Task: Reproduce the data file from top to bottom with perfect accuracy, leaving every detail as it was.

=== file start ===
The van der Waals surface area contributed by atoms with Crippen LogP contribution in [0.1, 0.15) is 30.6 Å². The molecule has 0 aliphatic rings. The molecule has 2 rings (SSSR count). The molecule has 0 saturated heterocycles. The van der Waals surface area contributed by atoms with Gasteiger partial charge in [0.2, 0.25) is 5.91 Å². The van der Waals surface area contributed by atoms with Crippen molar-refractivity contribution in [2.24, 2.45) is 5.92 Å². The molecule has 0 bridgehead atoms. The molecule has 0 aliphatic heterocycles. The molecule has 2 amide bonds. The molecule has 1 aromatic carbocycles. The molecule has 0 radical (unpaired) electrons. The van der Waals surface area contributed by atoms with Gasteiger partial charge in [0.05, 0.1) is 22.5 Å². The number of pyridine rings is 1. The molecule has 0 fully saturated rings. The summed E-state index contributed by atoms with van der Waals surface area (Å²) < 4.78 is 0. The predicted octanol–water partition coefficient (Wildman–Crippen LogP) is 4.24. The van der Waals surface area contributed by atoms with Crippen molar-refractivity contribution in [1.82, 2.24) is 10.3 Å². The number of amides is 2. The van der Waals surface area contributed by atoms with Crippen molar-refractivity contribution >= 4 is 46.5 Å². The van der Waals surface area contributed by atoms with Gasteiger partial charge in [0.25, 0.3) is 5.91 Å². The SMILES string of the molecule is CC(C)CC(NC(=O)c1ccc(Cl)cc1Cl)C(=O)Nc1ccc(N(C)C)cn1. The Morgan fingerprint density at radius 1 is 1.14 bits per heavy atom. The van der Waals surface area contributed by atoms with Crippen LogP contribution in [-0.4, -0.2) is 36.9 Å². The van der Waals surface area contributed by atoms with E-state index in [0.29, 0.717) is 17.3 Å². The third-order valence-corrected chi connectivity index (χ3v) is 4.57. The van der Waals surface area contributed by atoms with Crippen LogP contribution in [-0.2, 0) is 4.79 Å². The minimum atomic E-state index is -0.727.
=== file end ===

The van der Waals surface area contributed by atoms with Crippen LogP contribution in [0.1, 0.15) is 30.6 Å². The molecule has 0 aliphatic rings. The molecule has 2 rings (SSSR count). The molecule has 0 saturated heterocycles. The van der Waals surface area contributed by atoms with Gasteiger partial charge in [0.2, 0.25) is 5.91 Å². The van der Waals surface area contributed by atoms with Crippen molar-refractivity contribution in [2.24, 2.45) is 5.92 Å². The molecule has 0 bridgehead atoms. The molecule has 0 aliphatic heterocycles. The molecule has 2 amide bonds. The molecule has 1 aromatic carbocycles. The molecule has 0 radical (unpaired) electrons. The van der Waals surface area contributed by atoms with Gasteiger partial charge in [0.05, 0.1) is 22.5 Å². The number of pyridine rings is 1. The molecule has 0 fully saturated rings. The summed E-state index contributed by atoms with van der Waals surface area (Å²) < 4.78 is 0. The predicted octanol–water partition coefficient (Wildman–Crippen LogP) is 4.24. The van der Waals surface area contributed by atoms with Crippen molar-refractivity contribution in [1.82, 2.24) is 10.3 Å². The number of amides is 2. The van der Waals surface area contributed by atoms with Crippen molar-refractivity contribution >= 4 is 46.5 Å². The van der Waals surface area contributed by atoms with Gasteiger partial charge in [0.25, 0.3) is 5.91 Å². The SMILES string of the molecule is CC(C)CC(NC(=O)c1ccc(Cl)cc1Cl)C(=O)Nc1ccc(N(C)C)cn1. The Morgan fingerprint density at radius 1 is 1.14 bits per heavy atom. The van der Waals surface area contributed by atoms with Crippen LogP contribution in [-0.4, -0.2) is 36.9 Å². The van der Waals surface area contributed by atoms with E-state index in [0.29, 0.717) is 17.3 Å². The third-order valence-corrected chi connectivity index (χ3v) is 4.57. The van der Waals surface area contributed by atoms with Crippen LogP contribution in [-0.2, 0) is 4.79 Å². The minimum atomic E-state index is -0.727.